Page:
Carrie Underwood Official News

Wednesday, December 8, 2010

Carrie Underwood Lets Aslan Take the Wheel

If they gave an award for winning awards, Carrie Underwood would probably win that too. Last night, she was the big prize-getter at the first-ever American Country Awards, taking home honors for Artist of the Year. On Friday, her song “There’s A Place for Us” will be featured on the soundtrack to the movie “The Chronicles of Narnia: The Voyage of the Dawn Treader.” Could the next awards-show stop for Underwood be the Oscars?

Underwood, who was given six full-size Fender Stratocaster guitars as prizes at the ACAs, called up Speakeasy today to talk about her recent honors, her new movie theme song and why she won’t try to rhyme anything with “Narnia.”

The Wall Street Journal: Do you know where you’re going to put all the guitars you won at the ACAs?

Carrie Underwood: I have no idea. I didn’t know they were giving out guitars until I saw the first awards given out. At the end I was like six, what am I going to do with six?

How did you go about writing the song “There’s a Place for Us”?

First they approached us to see if I would be interested in something like this, and I’ve definitely been a fan of the books and movies. My mom used to read them in her classes when she was teaching. So I was definitely intrigued. The next step was watching the movie. I saw it in its very early stages. There was still a lot of green screen going on—which is always fun. I enjoy seeing things when they’re in the process of being put together. And after that, once I was on board because I really enjoyed the movie, it was all about trying to find people who would be a good fit to write with me on it. We [co-writers David Hodges and Hillary Lindsey] then all saw the movie together. And for the next four days after that went in to write. Just to see if we could come up with anything.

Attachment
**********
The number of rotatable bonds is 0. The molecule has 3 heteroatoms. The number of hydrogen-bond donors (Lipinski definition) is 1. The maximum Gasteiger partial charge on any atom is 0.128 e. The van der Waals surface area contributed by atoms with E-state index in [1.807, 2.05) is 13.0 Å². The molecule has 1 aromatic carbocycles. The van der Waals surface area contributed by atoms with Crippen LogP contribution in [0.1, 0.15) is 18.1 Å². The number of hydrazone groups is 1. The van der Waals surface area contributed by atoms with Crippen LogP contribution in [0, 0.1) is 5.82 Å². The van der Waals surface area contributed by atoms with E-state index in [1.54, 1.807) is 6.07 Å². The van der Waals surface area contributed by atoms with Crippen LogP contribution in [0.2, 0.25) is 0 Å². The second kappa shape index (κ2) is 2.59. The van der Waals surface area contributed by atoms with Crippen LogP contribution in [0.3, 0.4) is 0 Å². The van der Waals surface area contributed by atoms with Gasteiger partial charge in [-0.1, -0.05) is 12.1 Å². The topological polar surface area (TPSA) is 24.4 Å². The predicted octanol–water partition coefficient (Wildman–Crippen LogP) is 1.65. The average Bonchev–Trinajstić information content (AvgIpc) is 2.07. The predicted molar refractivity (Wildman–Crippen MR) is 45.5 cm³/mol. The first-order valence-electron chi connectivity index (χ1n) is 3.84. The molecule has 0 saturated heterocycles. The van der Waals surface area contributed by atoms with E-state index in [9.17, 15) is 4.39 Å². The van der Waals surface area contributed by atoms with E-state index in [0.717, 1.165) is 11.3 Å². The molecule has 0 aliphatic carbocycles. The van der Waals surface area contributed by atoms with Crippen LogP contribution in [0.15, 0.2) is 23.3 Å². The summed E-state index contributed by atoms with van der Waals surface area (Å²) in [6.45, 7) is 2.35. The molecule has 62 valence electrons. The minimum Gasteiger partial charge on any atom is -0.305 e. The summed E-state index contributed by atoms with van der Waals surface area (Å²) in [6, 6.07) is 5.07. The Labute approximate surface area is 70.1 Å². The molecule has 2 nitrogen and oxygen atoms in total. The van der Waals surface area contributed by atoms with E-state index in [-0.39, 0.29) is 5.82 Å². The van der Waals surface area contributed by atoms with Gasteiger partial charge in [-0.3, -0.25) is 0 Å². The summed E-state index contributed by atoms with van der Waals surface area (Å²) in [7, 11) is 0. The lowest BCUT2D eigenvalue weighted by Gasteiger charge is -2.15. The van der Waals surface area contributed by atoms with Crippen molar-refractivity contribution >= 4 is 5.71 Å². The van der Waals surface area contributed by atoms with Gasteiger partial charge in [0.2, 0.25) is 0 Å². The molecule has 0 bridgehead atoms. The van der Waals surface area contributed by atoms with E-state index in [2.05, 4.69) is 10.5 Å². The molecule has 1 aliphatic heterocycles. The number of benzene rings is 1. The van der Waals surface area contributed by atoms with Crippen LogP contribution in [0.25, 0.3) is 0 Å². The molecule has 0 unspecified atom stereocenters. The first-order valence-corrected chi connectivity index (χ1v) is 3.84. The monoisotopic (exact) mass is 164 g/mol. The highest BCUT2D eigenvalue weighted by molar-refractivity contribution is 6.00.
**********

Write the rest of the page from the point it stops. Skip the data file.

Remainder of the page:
The movie is about an epic sea voyage. You’re from Oklahoma, a landlocked state. How did you get in the mindset to write the song?

It really wasn’t hard. The whole premise of the movie is about this other world and growing up I’ve definitely felt the way the characters in the movie felt because they’re in this place, and they felt like they should be off somewhere else having adventures and having this amazing life and instead they feel like they can never get there. So I can definitely relate to the characters, growing up in a small town and having big dreams. It’s not like we had to incorporate boats and water into the song. It was more metaphorical. It was about the feeling, not the setting.

So you never had the urge to rhyme something with “Narnia”?

No, no! We made lots of jokes. When you get stuck in the writing room, you start being silly. I was like ‘We really have to write the worst song ever and call it like ‘I Love Narnia’ and submit that one first just to see what they do. I bet we would have been off the job.

It would have been nice to give it a real country music title, like “Aslan, Take The Wheel.”

There you go. That one might have worked, though.